Generally, an access port or trocar is provided with a cannula having an atraumatic distal tip. The trocar is used during minimally invasive surgery to provide an access channel into the body through which a surgeon may insert medical instruments. The cannula in one aspect has a proximal portion, which is formed of a rigid polymer and a distal portion formed of an elastomeric polymer. The elastomeric cannula tip has sufficient column strength to enable passage through a body wall when used in combination with an obturator yet has a lower durometer hardness and is more compliant as compared to the proximal portion of the cannula. The low durometer and compliance of the atraumatic cannula tip prevents the cannula tip from potentially traumatizing, due to accidental misuse, for example, or engaging adjacent body tissue during a surgical procedure such as a laparoscopic procedure. Some trocar cannulas are typically formed of a single material such as stainless steel or polycarbonate. These trocar cannulas can be rigid and include tapered distal tips, which can engage body tissue and may cause trauma to the engaged body tissue, due to, for example, accidental misuse.

Referring to FIGS. 1-14, a surgical access port, e.g., a trocar, which comprises a trocar seal housing 11, a trocar cannula 3, and/or an obturator is provided. In this description, “proximal” or “proximally” refers to that portion of the instrument, component, or element that extends toward the user. “Distal” or “distally” refers to that portion of the instrument, component, or element that extends away from the user. The trocar is configured to access a body cavity and to maintain positive pressure at its distal end to prevent loss of surgical insufflation gas such as carbon dioxide used, for example, in laparoscopic procedures to insufflate the body cavity. The trocar seal and trocar cannula is also configured to sealingly engage surgical instruments of various diameters, which would typically be inserted through the trocar, to prevent loss of surgical gas during use of such instruments and/or when no instrument is inserted. In one aspect, the trocar seal housing is releasably attachable to the trocar cannula to allow the seal to be removed during surgery to enable the extraction of tissue specimens through the trocar. The trocar in one aspect has or is included with an optical obturator having a tip, which includes a smooth outer surface and has a high degree of optical clarity.

The trocar seal housing 11 in one aspect can be easily detached or removed from a proximal enlarged end of the trocar cannula 3 and easily attached or re-attached to the trocar cannula 3 for example during a surgical procedure. During surgery, small tissue specimens may be extracted from a body cavity through a trocar to enable pathological analysis of the tissue specimen. The integrity of the tissue specimen can be maintained or the maintenance facilitated by avoiding or minimizing withdrawal of delicate tissue specimens through a trocar seal. As such, in one aspect, the trocar seal housing 11 is arranged to be removed from the trocar cannula 3 to enable extraction of tissue specimens from a body cavity while maintaining the integrity of the tissue specimen. The trocar seal housing 11 also easily reattaches to the trocar cannula 3 after its initial removal during a surgical procedure.

Laparoscopic surgery of the abdominal area typically requires the introduction of an insufflation gas into the peritoneal cavity of the patient. The insufflation gas is usually pressurized to about 10 mm Hg above atmospheric pressure. This in turn lifts the abdominal wall away from the organs underlying it. Pressurized insufflation gas in one aspect is introduced through the stopcock of the trocar seal housing 11 into the trocar cannula 3. Trocar seal housing 11, accommodating instrument and/or zero seals, prevents the gas from escaping proximally out from the cannula 3 and allows the insertion and removal of a laparoscope and surgical instruments into and out of the surgical site.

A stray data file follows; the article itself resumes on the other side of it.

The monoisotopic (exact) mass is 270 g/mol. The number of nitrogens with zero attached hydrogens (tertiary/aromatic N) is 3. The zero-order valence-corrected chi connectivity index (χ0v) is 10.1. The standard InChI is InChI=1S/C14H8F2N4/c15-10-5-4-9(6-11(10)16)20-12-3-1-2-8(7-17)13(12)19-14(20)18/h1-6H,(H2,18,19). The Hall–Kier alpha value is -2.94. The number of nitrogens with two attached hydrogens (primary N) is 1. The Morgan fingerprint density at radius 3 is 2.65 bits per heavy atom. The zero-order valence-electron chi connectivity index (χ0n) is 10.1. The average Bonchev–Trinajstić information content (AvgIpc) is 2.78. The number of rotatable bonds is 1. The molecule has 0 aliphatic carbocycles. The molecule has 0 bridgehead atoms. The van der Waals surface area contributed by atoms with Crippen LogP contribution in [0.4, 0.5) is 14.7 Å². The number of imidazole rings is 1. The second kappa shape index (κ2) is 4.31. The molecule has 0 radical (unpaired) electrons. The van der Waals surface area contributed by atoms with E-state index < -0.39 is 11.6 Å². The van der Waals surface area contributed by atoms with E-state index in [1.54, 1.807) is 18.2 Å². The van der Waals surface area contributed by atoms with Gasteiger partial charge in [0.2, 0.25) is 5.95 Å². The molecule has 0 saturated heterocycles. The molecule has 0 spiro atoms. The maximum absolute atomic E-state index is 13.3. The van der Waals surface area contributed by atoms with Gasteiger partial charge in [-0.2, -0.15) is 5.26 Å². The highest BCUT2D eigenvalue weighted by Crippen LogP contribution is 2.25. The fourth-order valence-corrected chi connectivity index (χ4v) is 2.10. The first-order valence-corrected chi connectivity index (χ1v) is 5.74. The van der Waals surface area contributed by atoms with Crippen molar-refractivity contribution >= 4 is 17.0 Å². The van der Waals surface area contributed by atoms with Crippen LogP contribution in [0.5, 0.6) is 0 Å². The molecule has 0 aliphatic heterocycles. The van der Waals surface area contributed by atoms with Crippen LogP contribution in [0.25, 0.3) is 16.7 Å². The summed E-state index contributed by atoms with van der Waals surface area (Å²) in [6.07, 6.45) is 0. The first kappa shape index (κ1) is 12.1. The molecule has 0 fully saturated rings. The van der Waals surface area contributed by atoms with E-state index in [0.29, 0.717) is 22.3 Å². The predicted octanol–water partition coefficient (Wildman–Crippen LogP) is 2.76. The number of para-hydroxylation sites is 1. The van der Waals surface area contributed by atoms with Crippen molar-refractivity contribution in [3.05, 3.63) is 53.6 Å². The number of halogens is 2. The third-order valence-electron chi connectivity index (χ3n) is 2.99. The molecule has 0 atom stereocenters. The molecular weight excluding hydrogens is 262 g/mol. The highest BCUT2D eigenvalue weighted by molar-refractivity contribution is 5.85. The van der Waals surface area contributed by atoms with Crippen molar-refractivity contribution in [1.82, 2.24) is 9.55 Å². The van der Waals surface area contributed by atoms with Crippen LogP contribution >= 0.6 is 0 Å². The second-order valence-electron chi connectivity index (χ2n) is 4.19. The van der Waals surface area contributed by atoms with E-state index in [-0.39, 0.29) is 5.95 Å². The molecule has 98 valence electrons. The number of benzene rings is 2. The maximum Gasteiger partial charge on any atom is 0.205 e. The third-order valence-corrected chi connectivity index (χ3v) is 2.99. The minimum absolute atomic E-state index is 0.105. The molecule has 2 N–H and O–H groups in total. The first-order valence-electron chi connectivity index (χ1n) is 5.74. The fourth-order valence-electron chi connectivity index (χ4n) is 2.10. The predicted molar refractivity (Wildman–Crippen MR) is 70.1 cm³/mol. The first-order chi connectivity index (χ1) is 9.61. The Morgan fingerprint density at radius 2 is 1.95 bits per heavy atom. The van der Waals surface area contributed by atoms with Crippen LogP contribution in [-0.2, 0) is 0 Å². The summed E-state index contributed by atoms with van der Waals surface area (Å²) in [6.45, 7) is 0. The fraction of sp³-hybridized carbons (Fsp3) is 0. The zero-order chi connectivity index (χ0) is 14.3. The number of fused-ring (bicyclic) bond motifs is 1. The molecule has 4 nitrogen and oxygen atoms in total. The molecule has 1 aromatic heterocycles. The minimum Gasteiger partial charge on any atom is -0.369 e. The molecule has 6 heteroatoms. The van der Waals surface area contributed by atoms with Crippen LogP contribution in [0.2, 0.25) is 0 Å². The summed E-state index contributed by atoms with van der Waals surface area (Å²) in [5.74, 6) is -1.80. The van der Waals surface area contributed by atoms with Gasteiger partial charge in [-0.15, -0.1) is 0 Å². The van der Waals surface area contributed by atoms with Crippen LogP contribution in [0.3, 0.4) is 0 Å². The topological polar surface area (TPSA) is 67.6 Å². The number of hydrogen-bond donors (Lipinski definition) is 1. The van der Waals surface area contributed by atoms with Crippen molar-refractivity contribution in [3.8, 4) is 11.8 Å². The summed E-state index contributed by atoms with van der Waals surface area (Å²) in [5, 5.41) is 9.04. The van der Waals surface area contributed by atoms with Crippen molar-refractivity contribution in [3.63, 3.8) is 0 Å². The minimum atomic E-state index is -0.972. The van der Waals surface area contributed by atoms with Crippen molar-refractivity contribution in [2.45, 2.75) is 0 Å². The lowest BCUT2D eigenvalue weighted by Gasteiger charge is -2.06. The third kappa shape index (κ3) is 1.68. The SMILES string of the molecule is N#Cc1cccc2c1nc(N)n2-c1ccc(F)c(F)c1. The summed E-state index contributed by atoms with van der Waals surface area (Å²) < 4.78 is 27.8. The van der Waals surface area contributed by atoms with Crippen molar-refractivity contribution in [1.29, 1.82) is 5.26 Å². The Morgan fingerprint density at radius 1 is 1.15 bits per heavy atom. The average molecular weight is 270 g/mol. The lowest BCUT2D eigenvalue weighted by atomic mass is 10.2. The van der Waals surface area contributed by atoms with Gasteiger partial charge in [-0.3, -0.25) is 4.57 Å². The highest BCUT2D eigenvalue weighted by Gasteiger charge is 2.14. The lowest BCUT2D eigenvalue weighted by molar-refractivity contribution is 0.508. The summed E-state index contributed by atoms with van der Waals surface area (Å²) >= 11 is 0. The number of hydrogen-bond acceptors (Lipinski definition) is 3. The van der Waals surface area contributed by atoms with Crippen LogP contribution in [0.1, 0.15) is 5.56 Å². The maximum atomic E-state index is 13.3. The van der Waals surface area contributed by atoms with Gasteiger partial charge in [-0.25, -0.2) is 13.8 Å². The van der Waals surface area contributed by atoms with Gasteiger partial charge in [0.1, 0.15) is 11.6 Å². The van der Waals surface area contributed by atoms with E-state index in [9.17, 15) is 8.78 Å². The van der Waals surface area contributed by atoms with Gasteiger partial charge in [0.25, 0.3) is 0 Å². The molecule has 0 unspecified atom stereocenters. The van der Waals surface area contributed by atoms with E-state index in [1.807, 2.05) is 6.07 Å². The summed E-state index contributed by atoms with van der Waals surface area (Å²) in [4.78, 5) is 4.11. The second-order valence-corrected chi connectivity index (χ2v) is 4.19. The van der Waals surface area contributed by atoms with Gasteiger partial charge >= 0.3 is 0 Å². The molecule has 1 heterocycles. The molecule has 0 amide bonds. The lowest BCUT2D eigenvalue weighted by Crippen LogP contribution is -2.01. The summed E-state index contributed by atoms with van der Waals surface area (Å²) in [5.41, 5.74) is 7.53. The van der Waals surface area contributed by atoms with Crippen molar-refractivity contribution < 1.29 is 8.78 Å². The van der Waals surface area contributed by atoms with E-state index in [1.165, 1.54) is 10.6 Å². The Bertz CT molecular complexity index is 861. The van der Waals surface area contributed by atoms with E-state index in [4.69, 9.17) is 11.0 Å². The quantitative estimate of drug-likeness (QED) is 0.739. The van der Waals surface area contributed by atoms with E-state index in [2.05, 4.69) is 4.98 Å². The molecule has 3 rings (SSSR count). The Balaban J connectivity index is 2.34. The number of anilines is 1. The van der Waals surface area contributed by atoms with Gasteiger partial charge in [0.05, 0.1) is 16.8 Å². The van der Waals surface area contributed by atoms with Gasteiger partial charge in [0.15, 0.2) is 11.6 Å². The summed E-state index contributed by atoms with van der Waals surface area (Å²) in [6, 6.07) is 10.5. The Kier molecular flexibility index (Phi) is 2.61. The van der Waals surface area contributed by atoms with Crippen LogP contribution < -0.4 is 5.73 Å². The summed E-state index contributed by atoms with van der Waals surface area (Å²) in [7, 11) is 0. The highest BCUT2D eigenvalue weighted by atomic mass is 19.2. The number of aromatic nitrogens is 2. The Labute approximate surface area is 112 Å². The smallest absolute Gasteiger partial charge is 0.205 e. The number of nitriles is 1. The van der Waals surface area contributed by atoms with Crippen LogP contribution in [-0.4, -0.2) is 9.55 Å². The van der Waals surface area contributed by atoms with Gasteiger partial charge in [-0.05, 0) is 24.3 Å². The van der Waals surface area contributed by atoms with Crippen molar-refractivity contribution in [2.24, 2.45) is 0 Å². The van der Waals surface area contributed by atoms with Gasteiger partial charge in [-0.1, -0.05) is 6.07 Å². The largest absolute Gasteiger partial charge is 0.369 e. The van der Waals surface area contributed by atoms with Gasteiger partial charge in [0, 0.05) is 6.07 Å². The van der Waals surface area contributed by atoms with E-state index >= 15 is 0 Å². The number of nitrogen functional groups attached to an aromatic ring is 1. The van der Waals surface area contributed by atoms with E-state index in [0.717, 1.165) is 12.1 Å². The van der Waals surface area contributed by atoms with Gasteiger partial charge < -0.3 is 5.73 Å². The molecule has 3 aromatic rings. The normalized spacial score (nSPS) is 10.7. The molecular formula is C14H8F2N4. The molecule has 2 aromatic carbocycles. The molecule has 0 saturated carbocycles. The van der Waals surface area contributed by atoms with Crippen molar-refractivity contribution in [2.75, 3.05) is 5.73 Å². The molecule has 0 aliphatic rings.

Also, in one aspect, the trocar seal housing 11 is easily removable from the trocar cannula 3 to enable rapid desufflation of an insufflated body cavity. In one aspect, a trocar lock releasably attaches the trocar cannula to the trocar seal housing. For example, towards the end of a laparoscopic surgical procedure, release of the insufflation gas such as carbon dioxide from the peritoneal cavity of the patient is performed. By opening one or more stopcock valves on the trocar seal, desufflation can be achieved. The flow rate through the stopcock valves, however, can be slow with regard to evacuation of the carbon dioxide from the peritoneal cavity and therefore the time expended to evacuate the insufflation gas can be excessive. By removing the seal housing 11 from the cannula 11, the cannula provides an unobstructed outlet for the insufflation gas to escape thereby decreasing desufflation time.

During an operational exemplary use, a laparoscope 21 is inserted into and through trocar seal housing 11 and into cannula 3. An endoscopic video camera is attached to the proximal end of the laparoscope. As the surgeon advances the trocar through the body wall, the surgeon can visually observe the tissue through the laparoscope via a video monitor, which is connected to the endoscopic video camera.

Referring to FIGS. 1-6, the trocar system, i.e., a surgical access port for entry into a body cavity, in one aspect is provided in that an atraumatic distal tip 7 of a trocar cannula 3 prevents or minimizes potentially destructive engagement with laparoscopic instrumentation such as an articulating laparoscope 21. For example, if an articulating laparoscope is placed through a typical cannula, the distal tip of the laparoscope then articulated, and the laparoscope then withdrawn from the cannula, the flexible joint of the laparoscope can contact the distal tip of the cannula resulting in damage to the flexible joint of the laparoscope. The damage to the laparoscope may be such as to require immediate replacement of the laparoscope resulting in an immediate delay in the surgical procedure. Articulating laparoscopes are also typically very expensive in comparison with non-articulating laparoscopes and therefore, it can be very costly for a hospital or a manufacturer to replace or repair a damaged articulating laparoscope. The trocar in accordance with one aspect of the present invention addresses this by providing a cannula 3 with an elastomeric distal tip 7, which is compliant, and has a low durometer. The atraumatic elastomeric distal tip 7 on the cannula 3 in one aspect is sufficiently compliant and soft so as to prevent or minimize potential damage to instrumentation, which engages the cannula tip 7 during withdrawal of the instrumentation.